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August 16, 2018

Mayors to be directly elected in PTI local govt scheme


August 16, 2018

LAHORE: Pakistan Tehreek-e-Insaf (PTI) is set to bring in a new system of local government allowing for directly elected heads, in at least three provinces it is set to rule or share power in, and the Islamabad Capital Territory (ICT), the party leaders say.

“Reforming local government is one of the primary promises we have made in our manifesto,” said Fawad Chaudhry, the PTI Central Spokesperson. “We want to bring directly elected mayors. We want to spend development funds through local governments and through development committees at the local level,” Chaudhry told The News a day before taking oath a member of the National Assembly his party won a majority in after winning the July 25 elections.

He was elaborating upon his party chairman Imran Khan’s words who concluding his party’s poll campaign had pledged to introduce a new system of local government if voted to power. Khan said there would be no development funds for the members of the National Assembly and provincial assemblies adding that the district nazim, to be elected directly, would take a team of technocrats in his cabinet to put the district on the path of development.

Called the third tier of administration after national and provincial ones, local government is protected by the constitution and enabled by legislation in the country’s provinces. Yet local government, which should serve as the basis of a democratic polity, has looked robust and powerful during authoritarian regimes and dormant or ineffective and powerless during democratic setups.

Dictators – Ayub Khan, Ziaul Haq, and Pervez Musharraf – introduced their own versions of local government so that the institutions formed under them served as props to bolster the central edifice weakening the democratic forces’ challenge to their rule.

Elected civilian governments, on the other hand, scorned the local governments as a legacy of authoritarian rulers, yet actually resisting devolution of powers to them. Evidencing that almost all elected federal and provincial governments have been wary of local governments as challengers to their political clout, the previous local government elections held in 2015 were the first in Pakistan’s history held under local government laws passed by elected legislatures. Elected governments dragged feet on holding local government elections. And it was courtesy the Supreme Court that they held the 2015 elections under five different laws enacted by the four provincial assemblies and the federal government (the last one being applicable only for Islamabad Capital Territory). No law gave the LG institutions the financial and administrative authority necessary to function. And hence protests by elected local representatives in all the provinces.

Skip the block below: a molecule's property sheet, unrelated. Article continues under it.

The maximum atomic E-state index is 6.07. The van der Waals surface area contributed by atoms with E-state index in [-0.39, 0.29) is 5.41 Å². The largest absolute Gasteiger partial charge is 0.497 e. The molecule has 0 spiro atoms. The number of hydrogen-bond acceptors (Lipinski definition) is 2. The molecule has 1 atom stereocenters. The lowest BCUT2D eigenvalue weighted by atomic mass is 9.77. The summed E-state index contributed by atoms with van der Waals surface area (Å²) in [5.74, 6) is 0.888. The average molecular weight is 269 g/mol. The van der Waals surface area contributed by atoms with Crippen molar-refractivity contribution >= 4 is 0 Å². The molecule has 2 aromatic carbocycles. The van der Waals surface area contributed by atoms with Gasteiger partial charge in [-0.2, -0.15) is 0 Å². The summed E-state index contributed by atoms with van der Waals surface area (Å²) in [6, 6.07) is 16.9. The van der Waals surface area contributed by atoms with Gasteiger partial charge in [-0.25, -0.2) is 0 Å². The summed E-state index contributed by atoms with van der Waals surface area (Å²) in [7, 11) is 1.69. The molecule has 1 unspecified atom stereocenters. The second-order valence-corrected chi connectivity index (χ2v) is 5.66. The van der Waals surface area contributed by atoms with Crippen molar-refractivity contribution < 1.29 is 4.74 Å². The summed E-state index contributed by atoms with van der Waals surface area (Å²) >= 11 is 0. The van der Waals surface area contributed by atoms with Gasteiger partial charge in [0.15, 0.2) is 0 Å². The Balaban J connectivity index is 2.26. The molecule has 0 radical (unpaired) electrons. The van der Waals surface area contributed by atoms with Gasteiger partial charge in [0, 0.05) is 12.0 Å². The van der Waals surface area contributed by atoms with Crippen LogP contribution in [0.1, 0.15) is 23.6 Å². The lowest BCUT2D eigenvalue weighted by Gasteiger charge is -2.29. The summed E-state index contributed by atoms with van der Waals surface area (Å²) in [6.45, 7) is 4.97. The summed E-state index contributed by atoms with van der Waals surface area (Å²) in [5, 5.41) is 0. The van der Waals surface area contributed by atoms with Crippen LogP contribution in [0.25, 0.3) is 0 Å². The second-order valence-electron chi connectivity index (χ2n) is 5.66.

Pakistan Peoples Party, which ruled Sindh, and Pakistan Muslim League-Nawaz, that held power in Punjab and Balochistan, shirked devolution of powers to the local governments in their provinces.

However, PPP Chairman Bilawal Bhutto’s spokesman Mustafa Nawaz Khokhar defended his party by saying their government, 2008-2013, was the one which introduced 18th constitutional amendment at the federal level devolving dozens of subjects to the provinces and through 7th NFC award increased the share of provinces in the federal kitty. “No reforms have been introduced at the federal level after that. At the provincial level we introduced local government reforms two years ago. Elections were held and local governments are in place since then,” said Khokhar, who is also a member of the Senate since March, in an interview with The News.

On how the PPP will react to introduction of any reforms to the local government laws, he said, “Local government is a provincial subject... they can’t introduce reforms at the federal level.” However, he sounded conciliatory in saying that democracy is an ongoing process and “if need be, keeping in view local conditions and needs, we are not fundamentally opposed to discussing and reforming the law. This will be subject to wider consultations within the party and in the provincial assembly taking all stakeholders on board”.